Once a poodle, always a poodle, as Tony Blair learned.
Even after The Economist magazine ran an article headlined "Tony Blair is not a poodle," the British prime minister was unable to shake the slur of being George W. Bush's loyal lapdog for supporting his invasion of Iraq.
So there must be a huge sigh of relief inside our own Prime Minister's Office these days, now that fears Justin Trudeau could end up similarly branded a poodle -- with the leash held by the current U.S. president -- seem to have passed.
Certainly, the Trudeau government's announcement last month that it would dramatically increase Canada's military spending -- as Donald Trump has loudly demanded -- was risky, given the distaste Canadians have for big military budgets and for prime ministers who cave in to U.S. presidents.
But the Trudeau government's pledge to hike military spending by a whopping 70 per cent over 10 years succeeded in winning praise from Trump while going largely unnoticed by Canadians. Sweet.
That might be because Foreign Affairs Minister Chrystia Freeland had just delivered a theatrical speech to Parliament that proclaimed Canada's determination to find its own way in the world, now that Trump had decided to "shrug off the burden of world leadership."
It sounded feisty and bold, with a touch of swagger, a willingness to defy the Man. No poodle here, she trumpeted.
If Freeland's defiant tone irked Trump as he contemplated his pre-dawn tweets the next morning, he was soothed hours later by the welcome news that Canada would increase its military spending by $30 billion, with 88 new fighter jets and 15 new warships! Wow! For the unmilitaristic Canadians to spend like that on their military is no nothing-burger!
Meanwhile, all was quiet on the Canadian front where the media, still high on Freeland's soaring oratory, was awash in stories about the Trudeau government's determination to "set its own course" and "step up to lead on the world stage." Its keenness to please Donald Trump mostly got lost in the hoopla.
The military spending hike, although introduced without much controversy, is in fact a major development with devastating consequences, imposing a massive new $30-billion burden on Canadian taxpayers over the next decade and relegating pressing social needs to the back burner.
It's also a significant departure for Trudeau, who made no campaign promise to increase Canada's military spending which, at $19 billion a year, is already the 16th largest in the world.
On the contrary, Trudeau campaigned on reviving Canada's role in UN peacekeeping. But you don't stock up on fighter jets and warships if your focus is peacekeeping.
This military spending boost is dramatically bigger than what Stephen Harper had planned. Harper was continually stymied in his controversial plan to spend $9 billion on 65 fighter jets. Yet now the Trudeau team, which likes to present a feminist face to the world, has blithely announced its intention to more than double that, spending $19 billion on 88 jets.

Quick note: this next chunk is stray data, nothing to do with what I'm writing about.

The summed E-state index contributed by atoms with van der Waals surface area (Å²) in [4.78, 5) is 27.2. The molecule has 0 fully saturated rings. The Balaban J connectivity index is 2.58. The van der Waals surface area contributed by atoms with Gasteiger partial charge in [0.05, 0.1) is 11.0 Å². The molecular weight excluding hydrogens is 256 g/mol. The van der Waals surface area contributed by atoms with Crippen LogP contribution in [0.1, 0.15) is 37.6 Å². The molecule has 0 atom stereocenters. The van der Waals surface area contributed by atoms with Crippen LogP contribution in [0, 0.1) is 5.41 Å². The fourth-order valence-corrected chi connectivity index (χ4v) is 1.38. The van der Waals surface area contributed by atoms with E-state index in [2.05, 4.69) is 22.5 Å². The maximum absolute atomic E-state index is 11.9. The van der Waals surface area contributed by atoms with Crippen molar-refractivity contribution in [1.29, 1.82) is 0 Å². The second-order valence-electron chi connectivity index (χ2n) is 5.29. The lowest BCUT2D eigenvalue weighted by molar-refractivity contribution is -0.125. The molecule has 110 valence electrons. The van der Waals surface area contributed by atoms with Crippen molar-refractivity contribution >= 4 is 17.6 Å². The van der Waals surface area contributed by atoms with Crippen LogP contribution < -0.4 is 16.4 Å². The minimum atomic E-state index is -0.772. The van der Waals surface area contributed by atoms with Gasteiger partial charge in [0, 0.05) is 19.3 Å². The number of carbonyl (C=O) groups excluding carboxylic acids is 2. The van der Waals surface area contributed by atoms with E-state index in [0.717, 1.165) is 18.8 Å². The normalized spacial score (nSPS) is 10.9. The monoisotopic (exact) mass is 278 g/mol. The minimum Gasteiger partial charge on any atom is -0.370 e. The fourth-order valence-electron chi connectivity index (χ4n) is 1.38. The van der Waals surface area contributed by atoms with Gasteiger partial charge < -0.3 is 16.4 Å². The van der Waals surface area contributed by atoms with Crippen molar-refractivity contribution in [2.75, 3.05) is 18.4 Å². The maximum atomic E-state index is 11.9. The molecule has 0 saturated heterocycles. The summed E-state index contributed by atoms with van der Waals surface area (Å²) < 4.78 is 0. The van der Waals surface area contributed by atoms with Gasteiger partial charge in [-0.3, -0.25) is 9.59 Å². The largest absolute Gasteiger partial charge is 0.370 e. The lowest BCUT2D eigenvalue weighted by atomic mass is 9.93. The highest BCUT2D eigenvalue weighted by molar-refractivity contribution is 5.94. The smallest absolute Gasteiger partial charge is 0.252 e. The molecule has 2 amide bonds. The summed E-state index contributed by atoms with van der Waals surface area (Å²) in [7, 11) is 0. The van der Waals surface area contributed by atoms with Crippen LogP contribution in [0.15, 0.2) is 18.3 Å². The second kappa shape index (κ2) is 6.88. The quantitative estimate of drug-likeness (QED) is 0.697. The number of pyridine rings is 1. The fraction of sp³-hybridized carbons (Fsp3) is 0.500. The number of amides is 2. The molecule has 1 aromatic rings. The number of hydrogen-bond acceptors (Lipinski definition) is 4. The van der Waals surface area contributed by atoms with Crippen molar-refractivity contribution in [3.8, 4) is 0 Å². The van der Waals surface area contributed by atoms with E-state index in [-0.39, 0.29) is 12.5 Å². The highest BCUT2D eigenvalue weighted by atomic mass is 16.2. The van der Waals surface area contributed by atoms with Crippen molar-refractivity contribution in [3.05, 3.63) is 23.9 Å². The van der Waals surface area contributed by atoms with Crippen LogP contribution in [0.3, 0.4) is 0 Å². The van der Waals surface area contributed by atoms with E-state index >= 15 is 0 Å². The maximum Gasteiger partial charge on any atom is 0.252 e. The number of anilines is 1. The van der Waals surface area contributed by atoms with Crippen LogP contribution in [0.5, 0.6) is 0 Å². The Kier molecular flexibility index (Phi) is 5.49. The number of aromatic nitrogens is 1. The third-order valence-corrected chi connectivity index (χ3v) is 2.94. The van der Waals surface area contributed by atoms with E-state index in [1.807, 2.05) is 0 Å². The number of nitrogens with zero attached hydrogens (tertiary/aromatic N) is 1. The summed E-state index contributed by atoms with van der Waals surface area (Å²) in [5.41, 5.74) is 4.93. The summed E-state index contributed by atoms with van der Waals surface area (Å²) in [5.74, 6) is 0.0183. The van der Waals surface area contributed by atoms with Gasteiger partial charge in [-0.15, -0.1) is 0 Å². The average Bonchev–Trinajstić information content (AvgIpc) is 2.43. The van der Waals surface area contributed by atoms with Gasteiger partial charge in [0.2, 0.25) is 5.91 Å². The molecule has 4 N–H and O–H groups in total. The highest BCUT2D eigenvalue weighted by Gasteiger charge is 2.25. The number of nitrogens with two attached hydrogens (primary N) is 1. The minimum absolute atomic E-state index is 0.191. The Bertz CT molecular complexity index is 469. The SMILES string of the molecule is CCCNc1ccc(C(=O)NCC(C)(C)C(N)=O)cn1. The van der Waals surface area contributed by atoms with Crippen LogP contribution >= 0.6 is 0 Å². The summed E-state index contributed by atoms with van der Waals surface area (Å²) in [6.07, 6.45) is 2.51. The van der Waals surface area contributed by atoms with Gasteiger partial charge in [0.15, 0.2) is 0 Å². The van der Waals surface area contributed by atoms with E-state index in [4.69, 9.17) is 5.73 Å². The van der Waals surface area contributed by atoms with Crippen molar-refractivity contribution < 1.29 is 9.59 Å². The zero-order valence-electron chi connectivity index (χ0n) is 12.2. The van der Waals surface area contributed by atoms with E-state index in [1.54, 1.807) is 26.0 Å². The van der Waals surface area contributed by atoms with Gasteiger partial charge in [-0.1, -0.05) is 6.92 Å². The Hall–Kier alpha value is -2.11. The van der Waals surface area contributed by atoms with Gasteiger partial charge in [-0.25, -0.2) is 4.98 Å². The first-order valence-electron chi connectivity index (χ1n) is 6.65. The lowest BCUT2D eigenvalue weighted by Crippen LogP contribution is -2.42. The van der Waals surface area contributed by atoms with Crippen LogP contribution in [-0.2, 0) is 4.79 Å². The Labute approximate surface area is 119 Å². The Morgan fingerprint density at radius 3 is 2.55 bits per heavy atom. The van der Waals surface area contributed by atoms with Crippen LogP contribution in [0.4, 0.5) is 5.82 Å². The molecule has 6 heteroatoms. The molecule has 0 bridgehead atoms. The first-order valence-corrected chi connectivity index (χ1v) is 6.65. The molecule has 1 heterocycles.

All this will put Canada fully back in war-fighting mode, so that we can fit seamlessly into whatever military ventures Trump might want to entangle us in.
And make no mistake about it, that's what we're gearing up for. The new military plan, titled "Strong, Secure, Engaged," makes 23 references to Canada's "interoperability" with U.S. and allied military forces, notes Peggy Mason, president of the Rideau Institute, the only Canadian think-tank dealing with military issues that is not heavily funded by the arms industry.
Mason, a former Canadian ambassador to the UN on disarmament, says that, despite talk about Trump's isolationism, the Trump administration is not retreating from foreign military engagements; on the contrary, it is expanding its troops in Iraq, Syria, Yemen and Afghanistan.
Trump has railed against America's allies for not spending enough on their militaries, leaving the U.S. bearing too much of the financial burden of defending the "free world."
Of course, a more sensible solution would be for Washington to cut its gargantuan $600-billion "defence" budget, which accounts for 36 per cent of global military spending -- almost three times more than China, the next biggest spender, according to the Stockholm International Peace Research Institute.
Certainly, the extra $30 billion in military spending Trudeau has just promised seems wildly out of whack with the priorities of Canadians.
My guess is that, given a choice between spending that money on fighter jets or on social programs, most Canadians would favour social programs.
But then, they're not holding the leash.
Linda McQuaig is a journalist and author. Her book Shooting the Hippo: Death by Deficit and Other Canadian Myths was among the books selected by the Literary Review of Canada as the "25 most influential Canadian books of the past 25 years." A version of this column originally appeared in the Toronto Star.
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